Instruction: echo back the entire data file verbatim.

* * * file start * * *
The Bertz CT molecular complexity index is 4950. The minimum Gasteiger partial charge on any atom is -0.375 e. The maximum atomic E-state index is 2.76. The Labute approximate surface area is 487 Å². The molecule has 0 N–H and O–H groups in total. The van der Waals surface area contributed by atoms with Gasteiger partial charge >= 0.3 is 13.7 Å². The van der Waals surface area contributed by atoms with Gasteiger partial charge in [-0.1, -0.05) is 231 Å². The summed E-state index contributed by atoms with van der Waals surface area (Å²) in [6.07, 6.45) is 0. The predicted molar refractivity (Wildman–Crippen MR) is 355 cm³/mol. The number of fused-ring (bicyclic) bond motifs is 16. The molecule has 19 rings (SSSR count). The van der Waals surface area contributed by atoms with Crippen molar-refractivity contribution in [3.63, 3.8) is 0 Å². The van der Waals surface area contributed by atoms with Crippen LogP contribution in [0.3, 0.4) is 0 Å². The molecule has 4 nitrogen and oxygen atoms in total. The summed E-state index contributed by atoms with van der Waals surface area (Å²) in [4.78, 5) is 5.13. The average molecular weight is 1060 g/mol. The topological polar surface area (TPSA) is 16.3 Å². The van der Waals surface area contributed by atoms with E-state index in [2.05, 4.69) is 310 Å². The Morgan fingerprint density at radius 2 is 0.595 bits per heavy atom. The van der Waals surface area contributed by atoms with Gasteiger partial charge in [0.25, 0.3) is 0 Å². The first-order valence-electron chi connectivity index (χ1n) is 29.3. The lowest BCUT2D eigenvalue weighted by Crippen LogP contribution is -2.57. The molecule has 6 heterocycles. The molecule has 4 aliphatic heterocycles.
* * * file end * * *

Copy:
The Bertz CT molecular complexity index is 4950. The minimum Gasteiger partial charge on any atom is -0.375 e. The maximum atomic E-state index is 2.76. The Labute approximate surface area is 487 Å². The molecule has 0 N–H and O–H groups in total. The van der Waals surface area contributed by atoms with Gasteiger partial charge >= 0.3 is 13.7 Å². The van der Waals surface area contributed by atoms with Gasteiger partial charge in [-0.1, -0.05) is 231 Å². The summed E-state index contributed by atoms with van der Waals surface area (Å²) in [6.07, 6.45) is 0. The predicted molar refractivity (Wildman–Crippen MR) is 355 cm³/mol. The number of fused-ring (bicyclic) bond motifs is 16. The molecule has 19 rings (SSSR count). The van der Waals surface area contributed by atoms with Crippen molar-refractivity contribution in [3.63, 3.8) is 0 Å². The van der Waals surface area contributed by atoms with Crippen LogP contribution in [0.3, 0.4) is 0 Å². The molecule has 4 nitrogen and oxygen atoms in total. The summed E-state index contributed by atoms with van der Waals surface area (Å²) in [4.78, 5) is 5.13. The average molecular weight is 1060 g/mol. The topological polar surface area (TPSA) is 16.3 Å². The van der Waals surface area contributed by atoms with E-state index in [2.05, 4.69) is 310 Å². The Morgan fingerprint density at radius 2 is 0.595 bits per heavy atom. The van der Waals surface area contributed by atoms with Gasteiger partial charge in [0.25, 0.3) is 0 Å². The first-order valence-electron chi connectivity index (χ1n) is 29.3. The lowest BCUT2D eigenvalue weighted by Crippen LogP contribution is -2.57. The molecule has 6 heterocycles. The molecule has 4 aliphatic heterocycles.